The contrast from Amboseli to Sweetwaters Sanctuary in Ol Pejeta Conservancy in Kenya is striking.
Where Amboseli was dry and parched, Ol Pejeta Conservancy, which is nestled between Mt Kenya and Abaderes Mountains, is lush and green. The campground is stunning – tents again, but the main building is like an old colonial English ranch, think Out of Africa, and the tents themselves are luxurious, certainly not like anything we have seen. (Hotwater bottles at night and thick down doonas – this is my kind of camping.)
The campsite is inside the Ol Pejeta Conservancy – a private sanctuary – and our tent is right next to the waterhole, so as we left for dinner on our first night we saw buffalo and impala stopping by for a drink.
We chose Sweetwaters as it is one of the best places to see black rhinos in East Africa, and we certainly weren’t disappointed.
On our first safari in the park, we not only spotted a black rhino, but were charged by it.
After spotting the rhino off in the distance, we watched and followed it for some time; the rhino kept turning and looking at us and eventually had enough of Ade’s big camera lens in its face and charged the van. Jackson, our driver, was at the ready and took off, fortunately the rhino lost interest after a couple of seconds, evidently he was just doing it to warn us.
It worked, even Jackson left it alone after that.
Our encounter with the rhino hadn’t quite finished, however, as we sat enjoying our dinner at Sweetwaters Lodge that evening, we looked out the window only to see a black rhino looking in.
Throughout our time at Sweetwaters we saw many rhinos, both black and white. While the white rhino are said to be less aggressive than the black, we were also charged by a white rhino. Again it was just a warning, and it soon lost interest in us. And again I’m sure it was frustrated by the constant clicking of Ade’s camera.
As well as the abundance of rhino, we saw many giraffe, buffalo, zebra and warthogs. Animals are very easy to see in the reserve and we were able to get up close to many. As there is limited accommodation in the reserve, you also face no competition for the best viewing spots when watching the animals up close. We rarely saw another vehicle on any of our drives in the reserve.
Ol Pejeta is also home to a chimpanzee sanctuary, which is free to enter, however you are asked if you would like to adopt a chimpanzee at the end to help the sanctuary. We adopted Poko.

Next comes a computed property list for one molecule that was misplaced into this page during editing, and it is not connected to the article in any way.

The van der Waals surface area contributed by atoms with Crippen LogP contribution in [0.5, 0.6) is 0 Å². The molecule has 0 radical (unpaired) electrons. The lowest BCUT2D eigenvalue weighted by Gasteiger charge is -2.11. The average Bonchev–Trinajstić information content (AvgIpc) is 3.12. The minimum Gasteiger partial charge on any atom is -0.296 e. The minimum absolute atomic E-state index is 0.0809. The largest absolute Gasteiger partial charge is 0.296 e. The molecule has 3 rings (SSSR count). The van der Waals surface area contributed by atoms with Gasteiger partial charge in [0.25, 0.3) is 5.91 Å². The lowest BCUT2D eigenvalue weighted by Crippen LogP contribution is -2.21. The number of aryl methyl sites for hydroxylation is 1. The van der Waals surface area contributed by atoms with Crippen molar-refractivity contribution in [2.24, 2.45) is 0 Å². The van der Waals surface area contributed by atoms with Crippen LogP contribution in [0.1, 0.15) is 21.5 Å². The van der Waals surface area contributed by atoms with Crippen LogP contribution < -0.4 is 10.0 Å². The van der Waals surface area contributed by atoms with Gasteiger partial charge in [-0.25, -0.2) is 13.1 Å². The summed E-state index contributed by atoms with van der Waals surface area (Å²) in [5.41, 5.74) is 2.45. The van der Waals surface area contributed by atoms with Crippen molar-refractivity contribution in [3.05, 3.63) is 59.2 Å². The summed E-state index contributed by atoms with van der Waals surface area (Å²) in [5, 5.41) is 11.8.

While Chimpanzees are not native to Kenya – they come from Uganda, Burundi and Rwanda – the sanctuary was opened in the 1990s to provide a safe place for chimpanzees that have been abused – kept in cages, sold illegally as pets and so on.
There are two large enclosures in the sanctuary housing two different sets of chimpanzees. They do not aim to breed the chimpanzees in the sanctuary, although they do have a couple of babies, and are not planning to release the chimpanzees back into the wild, but rather offer a sanctuary to those that have been mistreated. The oldest chimpanzee, Poko, was 29 (apparently they live to 40 in the wild and 50 in captivity).
There are between 40 and 50 chimpanzees in each of the two sets, which are separated by fences and a river. The chimpanzees are also kept separated from the other animals in the reserve to ensure their safety.
Not far from the chimp enclosure is Hippo hide – where the brave can walk along the side of a river to view hippos. While there is a fence that separates this area from the rest of the park, it is not a particularly high fence.
Wallowing in the water below were about a dozen hippos of varying ages and sizes. Looking so relaxed and peaceful in the water it is hard to believe they are responsible for so many tourist deaths.
While we didn’t see any big cats or elephants at Ol Pejeta, the animals we saw were amazing, particularly the rhinos, which are generally so difficult to spot!
We stayed at Sweetwaters Tented camp in the Ol Pejeta Conservancy.
We were here for two nights.
Was it long enough? You could stay and relax here for days, but two nights was long enough to see all we wanted to see here.
Highlights: Adopting a chimpanzee and helping out the wildlife, getting up close to rhinos – both during the day and at dinner, coming ‘home’ to a hot water bottle (sometimes it’s the little things!)